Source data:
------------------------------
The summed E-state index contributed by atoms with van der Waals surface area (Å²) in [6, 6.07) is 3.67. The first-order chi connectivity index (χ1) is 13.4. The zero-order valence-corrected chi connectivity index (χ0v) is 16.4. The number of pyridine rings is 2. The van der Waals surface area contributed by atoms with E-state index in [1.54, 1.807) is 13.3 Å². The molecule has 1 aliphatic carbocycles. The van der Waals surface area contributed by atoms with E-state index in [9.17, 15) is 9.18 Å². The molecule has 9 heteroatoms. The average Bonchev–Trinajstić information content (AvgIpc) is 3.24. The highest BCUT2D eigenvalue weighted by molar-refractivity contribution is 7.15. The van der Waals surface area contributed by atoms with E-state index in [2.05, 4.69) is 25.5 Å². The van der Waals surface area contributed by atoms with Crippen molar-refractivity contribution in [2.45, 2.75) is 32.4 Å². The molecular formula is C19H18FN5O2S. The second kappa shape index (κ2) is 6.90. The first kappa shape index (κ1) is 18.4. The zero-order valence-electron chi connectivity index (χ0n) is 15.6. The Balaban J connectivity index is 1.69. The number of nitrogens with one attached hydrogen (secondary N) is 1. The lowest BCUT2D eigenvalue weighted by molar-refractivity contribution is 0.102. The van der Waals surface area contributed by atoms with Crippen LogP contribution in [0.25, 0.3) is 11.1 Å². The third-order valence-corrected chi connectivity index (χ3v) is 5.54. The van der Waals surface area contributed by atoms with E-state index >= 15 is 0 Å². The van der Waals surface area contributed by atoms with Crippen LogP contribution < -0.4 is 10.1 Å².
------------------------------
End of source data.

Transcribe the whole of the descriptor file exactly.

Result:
The summed E-state index contributed by atoms with van der Waals surface area (Å²) in [6, 6.07) is 3.67. The first-order chi connectivity index (χ1) is 13.4. The zero-order valence-corrected chi connectivity index (χ0v) is 16.4. The number of pyridine rings is 2. The van der Waals surface area contributed by atoms with E-state index in [1.54, 1.807) is 13.3 Å². The molecule has 1 aliphatic carbocycles. The van der Waals surface area contributed by atoms with E-state index in [9.17, 15) is 9.18 Å². The molecule has 9 heteroatoms. The average Bonchev–Trinajstić information content (AvgIpc) is 3.24. The highest BCUT2D eigenvalue weighted by molar-refractivity contribution is 7.15. The van der Waals surface area contributed by atoms with E-state index in [2.05, 4.69) is 25.5 Å². The van der Waals surface area contributed by atoms with Crippen molar-refractivity contribution in [2.45, 2.75) is 32.4 Å². The molecular formula is C19H18FN5O2S. The second kappa shape index (κ2) is 6.90. The first kappa shape index (κ1) is 18.4. The zero-order valence-electron chi connectivity index (χ0n) is 15.6. The Balaban J connectivity index is 1.69. The number of nitrogens with one attached hydrogen (secondary N) is 1. The lowest BCUT2D eigenvalue weighted by molar-refractivity contribution is 0.102. The van der Waals surface area contributed by atoms with Crippen LogP contribution in [0.25, 0.3) is 11.1 Å². The third-order valence-corrected chi connectivity index (χ3v) is 5.54. The van der Waals surface area contributed by atoms with E-state index >= 15 is 0 Å². The van der Waals surface area contributed by atoms with Crippen LogP contribution < -0.4 is 10.1 Å².